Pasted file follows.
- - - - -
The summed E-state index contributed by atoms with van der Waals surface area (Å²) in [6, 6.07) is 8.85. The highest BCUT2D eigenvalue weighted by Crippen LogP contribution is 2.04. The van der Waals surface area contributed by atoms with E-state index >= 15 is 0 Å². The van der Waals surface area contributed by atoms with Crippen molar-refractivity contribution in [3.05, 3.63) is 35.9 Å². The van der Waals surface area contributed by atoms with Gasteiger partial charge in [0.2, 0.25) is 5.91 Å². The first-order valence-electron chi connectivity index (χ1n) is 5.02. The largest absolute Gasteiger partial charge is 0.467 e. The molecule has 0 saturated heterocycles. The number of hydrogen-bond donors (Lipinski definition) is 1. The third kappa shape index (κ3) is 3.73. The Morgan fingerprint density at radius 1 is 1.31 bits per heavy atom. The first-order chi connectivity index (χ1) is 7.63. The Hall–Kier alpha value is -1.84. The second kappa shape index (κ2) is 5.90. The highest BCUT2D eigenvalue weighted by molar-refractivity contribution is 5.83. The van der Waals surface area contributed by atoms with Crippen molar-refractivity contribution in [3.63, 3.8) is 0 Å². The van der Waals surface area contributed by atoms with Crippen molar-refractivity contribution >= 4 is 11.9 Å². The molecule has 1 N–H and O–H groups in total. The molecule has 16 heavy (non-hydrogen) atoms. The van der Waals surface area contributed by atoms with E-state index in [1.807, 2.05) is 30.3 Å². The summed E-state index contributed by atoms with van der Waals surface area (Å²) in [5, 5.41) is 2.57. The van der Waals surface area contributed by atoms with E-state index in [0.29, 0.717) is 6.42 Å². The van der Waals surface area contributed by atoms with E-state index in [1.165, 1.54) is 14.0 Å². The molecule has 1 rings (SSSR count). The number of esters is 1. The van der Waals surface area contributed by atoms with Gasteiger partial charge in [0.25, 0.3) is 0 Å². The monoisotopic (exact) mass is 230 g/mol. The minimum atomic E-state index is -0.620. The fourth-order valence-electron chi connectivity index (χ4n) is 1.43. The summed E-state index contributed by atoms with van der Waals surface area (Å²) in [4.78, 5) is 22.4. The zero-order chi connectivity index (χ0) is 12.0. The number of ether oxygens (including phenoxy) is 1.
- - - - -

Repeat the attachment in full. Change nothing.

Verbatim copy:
The summed E-state index contributed by atoms with van der Waals surface area (Å²) in [6, 6.07) is 8.85. The highest BCUT2D eigenvalue weighted by Crippen LogP contribution is 2.04. The van der Waals surface area contributed by atoms with E-state index >= 15 is 0 Å². The van der Waals surface area contributed by atoms with Crippen molar-refractivity contribution in [3.05, 3.63) is 35.9 Å². The van der Waals surface area contributed by atoms with Gasteiger partial charge in [0.2, 0.25) is 5.91 Å². The first-order valence-electron chi connectivity index (χ1n) is 5.02. The largest absolute Gasteiger partial charge is 0.467 e. The molecule has 0 saturated heterocycles. The number of hydrogen-bond donors (Lipinski definition) is 1. The third kappa shape index (κ3) is 3.73. The Morgan fingerprint density at radius 1 is 1.31 bits per heavy atom. The first-order chi connectivity index (χ1) is 7.63. The Hall–Kier alpha value is -1.84. The second kappa shape index (κ2) is 5.90. The highest BCUT2D eigenvalue weighted by molar-refractivity contribution is 5.83. The van der Waals surface area contributed by atoms with Crippen molar-refractivity contribution in [3.63, 3.8) is 0 Å². The van der Waals surface area contributed by atoms with Crippen molar-refractivity contribution >= 4 is 11.9 Å². The molecule has 1 N–H and O–H groups in total. The molecule has 16 heavy (non-hydrogen) atoms. The van der Waals surface area contributed by atoms with E-state index in [1.807, 2.05) is 30.3 Å². The summed E-state index contributed by atoms with van der Waals surface area (Å²) in [5, 5.41) is 2.57. The van der Waals surface area contributed by atoms with E-state index in [0.29, 0.717) is 6.42 Å². The van der Waals surface area contributed by atoms with E-state index in [1.165, 1.54) is 14.0 Å². The molecule has 1 rings (SSSR count). The number of esters is 1. The van der Waals surface area contributed by atoms with Gasteiger partial charge in [0.25, 0.3) is 0 Å². The monoisotopic (exact) mass is 230 g/mol. The minimum atomic E-state index is -0.620. The fourth-order valence-electron chi connectivity index (χ4n) is 1.43. The summed E-state index contributed by atoms with van der Waals surface area (Å²) in [4.78, 5) is 22.4. The zero-order chi connectivity index (χ0) is 12.0. The number of ether oxygens (including phenoxy) is 1.